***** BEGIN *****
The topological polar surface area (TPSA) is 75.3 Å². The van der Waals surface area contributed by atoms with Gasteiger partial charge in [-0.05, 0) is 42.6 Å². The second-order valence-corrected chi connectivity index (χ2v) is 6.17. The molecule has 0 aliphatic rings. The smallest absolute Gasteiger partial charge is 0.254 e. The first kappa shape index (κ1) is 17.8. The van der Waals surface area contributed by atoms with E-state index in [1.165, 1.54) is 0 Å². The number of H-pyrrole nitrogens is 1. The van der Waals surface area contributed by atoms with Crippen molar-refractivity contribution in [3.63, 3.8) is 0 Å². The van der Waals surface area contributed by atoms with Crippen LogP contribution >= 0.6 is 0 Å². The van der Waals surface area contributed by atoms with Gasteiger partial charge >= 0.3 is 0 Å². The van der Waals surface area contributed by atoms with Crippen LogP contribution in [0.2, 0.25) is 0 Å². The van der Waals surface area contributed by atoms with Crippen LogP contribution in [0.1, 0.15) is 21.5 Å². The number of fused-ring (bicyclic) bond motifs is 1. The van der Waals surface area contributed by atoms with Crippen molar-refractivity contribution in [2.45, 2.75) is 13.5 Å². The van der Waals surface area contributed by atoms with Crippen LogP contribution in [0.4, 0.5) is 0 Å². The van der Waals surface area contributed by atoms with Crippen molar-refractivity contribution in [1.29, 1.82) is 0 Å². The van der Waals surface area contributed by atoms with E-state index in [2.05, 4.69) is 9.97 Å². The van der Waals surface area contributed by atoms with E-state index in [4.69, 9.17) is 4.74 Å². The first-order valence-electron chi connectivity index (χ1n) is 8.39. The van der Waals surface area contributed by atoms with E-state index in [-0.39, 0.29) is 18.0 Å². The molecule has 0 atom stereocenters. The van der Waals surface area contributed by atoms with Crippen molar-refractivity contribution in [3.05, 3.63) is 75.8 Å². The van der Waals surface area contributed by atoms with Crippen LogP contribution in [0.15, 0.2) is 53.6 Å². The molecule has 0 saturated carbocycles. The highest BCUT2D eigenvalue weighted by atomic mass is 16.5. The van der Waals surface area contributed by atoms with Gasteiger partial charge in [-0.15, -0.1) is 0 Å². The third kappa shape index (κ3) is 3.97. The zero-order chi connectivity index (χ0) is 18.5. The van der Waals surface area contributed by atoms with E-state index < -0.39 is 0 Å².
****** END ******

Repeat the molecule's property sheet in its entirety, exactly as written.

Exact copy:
The topological polar surface area (TPSA) is 75.3 Å². The van der Waals surface area contributed by atoms with Gasteiger partial charge in [-0.05, 0) is 42.6 Å². The second-order valence-corrected chi connectivity index (χ2v) is 6.17. The molecule has 0 aliphatic rings. The smallest absolute Gasteiger partial charge is 0.254 e. The first kappa shape index (κ1) is 17.8. The van der Waals surface area contributed by atoms with E-state index in [1.165, 1.54) is 0 Å². The number of H-pyrrole nitrogens is 1. The van der Waals surface area contributed by atoms with Crippen molar-refractivity contribution in [3.63, 3.8) is 0 Å². The van der Waals surface area contributed by atoms with Crippen LogP contribution >= 0.6 is 0 Å². The van der Waals surface area contributed by atoms with Gasteiger partial charge >= 0.3 is 0 Å². The van der Waals surface area contributed by atoms with Crippen LogP contribution in [0.2, 0.25) is 0 Å². The van der Waals surface area contributed by atoms with Crippen LogP contribution in [0.1, 0.15) is 21.5 Å². The number of fused-ring (bicyclic) bond motifs is 1. The van der Waals surface area contributed by atoms with Crippen molar-refractivity contribution in [2.45, 2.75) is 13.5 Å². The van der Waals surface area contributed by atoms with Crippen LogP contribution in [0.4, 0.5) is 0 Å². The van der Waals surface area contributed by atoms with Crippen molar-refractivity contribution in [1.29, 1.82) is 0 Å². The van der Waals surface area contributed by atoms with E-state index in [2.05, 4.69) is 9.97 Å². The van der Waals surface area contributed by atoms with E-state index in [4.69, 9.17) is 4.74 Å². The first-order valence-electron chi connectivity index (χ1n) is 8.39. The van der Waals surface area contributed by atoms with E-state index in [-0.39, 0.29) is 18.0 Å². The molecule has 0 atom stereocenters. The van der Waals surface area contributed by atoms with Crippen molar-refractivity contribution in [3.05, 3.63) is 75.8 Å². The van der Waals surface area contributed by atoms with Crippen LogP contribution in [0.15, 0.2) is 53.6 Å². The molecule has 0 saturated carbocycles. The highest BCUT2D eigenvalue weighted by atomic mass is 16.5. The van der Waals surface area contributed by atoms with Gasteiger partial charge in [-0.15, -0.1) is 0 Å². The third kappa shape index (κ3) is 3.97. The zero-order chi connectivity index (χ0) is 18.5. The van der Waals surface area contributed by atoms with E-state index < -0.39 is 0 Å².